Wednesday, November 21, 2007

More Fun with the Career Money List: Tracking 5 LPGA Generations

Way back when, I predicted that Lorena Ochoa would beat Hall of Famer Se Ri Pak to the $10M mark in career earnings, and lo and behold, it just happened. What I want to do this time around, though, is make more reasonable comparisons, for even though Ochoa is only 4 years younger than Pak, she joined the LPGA Tour 5 years after her, which is something like two generations in golf years, when you take into account not only inflation generally, but also the inflation of purses in the Sorenstam era (from roughly $20M in 1994 to roughly $60M in 2008).

To see how dominant Pak has been in her ten years on the LPGA, let's compare her to the top players who joined the Tour within a year of her, the Pak generation.

Se Ri Pak (1998) $9.79M (#5)
Mi Hyun Kim (1999) $7.86M (#10)
Cristie Kerr (1997) $7.83M (#11)
Rachel Hetherington (1997) $5.40M (#21)
Laura Diaz (1999) $4.10M (#29)
Sophie Gustafson (1998) $3.90M (#34)
Maria Hjorth (1998) $3.74M (#36)
Kelli Kuehne (1998) $2.12M (#76)

That's money won during the prime years of the amazing classes of 1994-1996, the Sorenstam generation:

Annika Sorenstam (1994) $20.84M (#1)
Karrie Webb (1996) $13.46M (#2)
Lorie Kane (1996) $6.64M (#14)
Pat Hurst (1995) $5.91M (#15)
Catriona Matthew (1995) $5.06M (#24)
Carin Koch (1995) $4.05M (#31)
Wendy Ward (1996) $3.93M (#33)

Now let's take a look at some standouts from the classes of 2000 to 2002, who are much more closely bunched, and so go unnamed for now:

Grace Park (2000) $5.23M (#23)
Jeong Jang (2000) $5.03M (#25)
Hee-Won Han (2001) $4.82M (#27)
Natalie Gulbis (2002) $3.38M (#42)
Gloria Park (2000) $3.11M (#49)
Candie Kung (2002) $3.07M (#50)
Angela Stanford (2001) $2.69M (#59)
Dorothy Delasin (2000) $2.53M (#62)
Jennifer Rosales (2000) $2.20M (#74)
Sarah Lee (2002) $1.76M (#94)

Now we're in a position to better appreciate Ochoa's dominance over what has to be called the Ochoa generation, the top players from the classes of 2003-2005:

Lorena Ochoa (2003) $10.43M (#4)
Paula Creamer (2005) $3.99M (#32)
Suzann Pettersen (2003) $2.76M (#55)
Christina Kim (2003) $2.46M (#66)
Stacy Prammanasudh (2003) $2.27M (#73)
Shi Hyun Ahn (2004) $1.94M (#84)
Brittany Lincicome (2005) $1.85M (#89)
Meena Lee (2005) $1.81M (#91)
Young Kim (2003) $1.79M (#92)

By contrast, the Super Soph generation is closely bunched, which suggests that the classes of 2007 and 2008 have their work cut out for them:

Julieta Granada (2006) $2.05M (#78)
Seon Hwa Lee (2006) $2.02M (#79)
Jee Young Lee (2006) $1.54M (#102)
Morgan Pressel (2006) $1.44M (#112)
Ai Miyazato (2006) $1.32M (#119)
Angela Park (2007) $.98M (#159)
Brittany Lang (2006) $.89M (#179)
Kyeong Bae (2006) $.60M (#226)
Meaghan Francella (2006) $.51M (#238)
In-Kyung Kim (2007) $.45M (#253)
Inbee Park (2007) $.38M (#266)

So there you have it: the 5 most recent generations of LPGA stars, the names of whom alone show how globalized the U.S. tour has been for the past 15 years or so. Within individual classes, you often see individual standouts like Sorenstam, Webb, Kerr, Pak, MH Kim, Han, Ochoa, Ahn, and Creamer, but fairly often you get close races, like between Hurst and Matthew in 1995 or Park and Jang in 2000 or Gulbis and Kung in 2002 or Granada and SH Lee in 2006. This chart also allows you to compare adjoining years across the generations, as well, for instance to show that Creamer is the only member of the class of 2005 still ahead of the top Super Sophs, that MH Kim of the class of 1999 is far ahead of both Park and Jang of the class of 2000, and that only Webb from the class of 1996 is ahead of Kerr of the class of 1997. It also raises interesting questions, like whether MH Kim or Kerr will be runner-up to Pak, whether Pettersen, C Kim, or Prammanasudh will be runner-up to Ochoa in the class of 2003, and whether Lincicome or M Lee will be runner-up to Creamer in the class of 2005. Of course, given the longevity of players like Juli Inkster and Laura Davies, the time it will take to tell may well be measured in decades!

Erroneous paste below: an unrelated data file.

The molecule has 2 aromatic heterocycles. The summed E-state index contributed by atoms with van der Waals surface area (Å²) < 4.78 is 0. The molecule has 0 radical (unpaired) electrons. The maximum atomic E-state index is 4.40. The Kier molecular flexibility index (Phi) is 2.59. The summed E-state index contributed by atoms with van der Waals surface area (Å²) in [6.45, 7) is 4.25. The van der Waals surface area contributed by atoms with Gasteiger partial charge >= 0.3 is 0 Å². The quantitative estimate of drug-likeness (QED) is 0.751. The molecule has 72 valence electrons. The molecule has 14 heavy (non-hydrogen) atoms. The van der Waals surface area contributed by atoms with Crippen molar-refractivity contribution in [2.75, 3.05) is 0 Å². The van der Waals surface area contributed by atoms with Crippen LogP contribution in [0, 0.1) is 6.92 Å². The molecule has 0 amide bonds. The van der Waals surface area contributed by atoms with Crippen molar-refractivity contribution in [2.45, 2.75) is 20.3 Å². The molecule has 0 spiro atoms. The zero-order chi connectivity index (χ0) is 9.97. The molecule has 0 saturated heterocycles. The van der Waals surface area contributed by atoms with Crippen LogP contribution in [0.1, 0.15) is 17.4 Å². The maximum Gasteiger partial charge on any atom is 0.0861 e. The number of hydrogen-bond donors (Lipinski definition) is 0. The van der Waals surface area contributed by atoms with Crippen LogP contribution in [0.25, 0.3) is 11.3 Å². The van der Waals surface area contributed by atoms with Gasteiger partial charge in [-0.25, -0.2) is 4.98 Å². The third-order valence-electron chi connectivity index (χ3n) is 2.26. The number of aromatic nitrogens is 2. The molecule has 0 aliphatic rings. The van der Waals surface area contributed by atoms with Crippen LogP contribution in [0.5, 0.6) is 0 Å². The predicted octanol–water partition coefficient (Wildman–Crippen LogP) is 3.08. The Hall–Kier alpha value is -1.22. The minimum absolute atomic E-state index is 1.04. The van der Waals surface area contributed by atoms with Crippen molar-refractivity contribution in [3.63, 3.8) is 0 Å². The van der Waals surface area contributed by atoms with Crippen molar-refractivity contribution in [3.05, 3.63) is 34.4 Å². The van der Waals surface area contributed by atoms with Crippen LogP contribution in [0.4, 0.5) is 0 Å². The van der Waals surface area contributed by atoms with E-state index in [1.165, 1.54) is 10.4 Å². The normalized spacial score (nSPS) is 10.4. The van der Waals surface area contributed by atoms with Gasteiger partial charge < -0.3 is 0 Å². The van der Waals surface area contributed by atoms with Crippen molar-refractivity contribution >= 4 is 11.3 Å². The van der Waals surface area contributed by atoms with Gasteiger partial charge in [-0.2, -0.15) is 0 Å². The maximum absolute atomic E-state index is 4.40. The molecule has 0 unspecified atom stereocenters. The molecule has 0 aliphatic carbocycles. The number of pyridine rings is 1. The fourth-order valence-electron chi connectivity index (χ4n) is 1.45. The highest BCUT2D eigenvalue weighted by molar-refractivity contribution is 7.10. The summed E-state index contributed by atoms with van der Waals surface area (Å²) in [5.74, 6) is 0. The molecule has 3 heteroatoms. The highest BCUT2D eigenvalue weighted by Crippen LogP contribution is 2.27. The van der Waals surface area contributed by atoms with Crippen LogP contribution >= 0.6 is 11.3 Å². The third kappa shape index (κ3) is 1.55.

The Constructivist said...

Just Waggle Roomed this.

spyder said...

So not counting the deflation of the dollar over the last 1.5 years (project to 2008 dollars, that would be an approximate 16% loss), the total purse of $20.0 million in 1994 translates to the 2006 equivalence (in millions of dollars):
$27.21 using the Consumer Price Index
$25.83 using the GDP deflator
$28.79 using the unskilled wage
$32.79 using the nominal GDP per capita
$37.31 using the relative share of GDP

Taking the nominal GDP (because unlike CPI it included food and energy costs), $20 million in 1994 would probably be $35+ million in 2008. I would think we shall see more and more LPGA players and events move their game outside the US in efforts to stop losing money in relation to the downward floating dollar. Thus, your total purses (in dollar equivalents) would grow faster than they have been.

In reality then, the purses of the Ochoa generation are valued less than those of the Sorenstam one, if shown dollar for dollar. The players today are losing money playing for US dollars, when they could be seeking Yen, Yuan, Euros, K's, R's, etc. A whole new meaning to the globalization of the LPGA, eh??

The Constructivist said...

Hmm, so maybe globalization will lead to an influx of Americans on the KLPGA, JLPGA, and LET?

Hey, you should check out the comments at Waggle Room on this piece--lots on the mysteries of endorsement money and total career income of these folks (and M------- W--).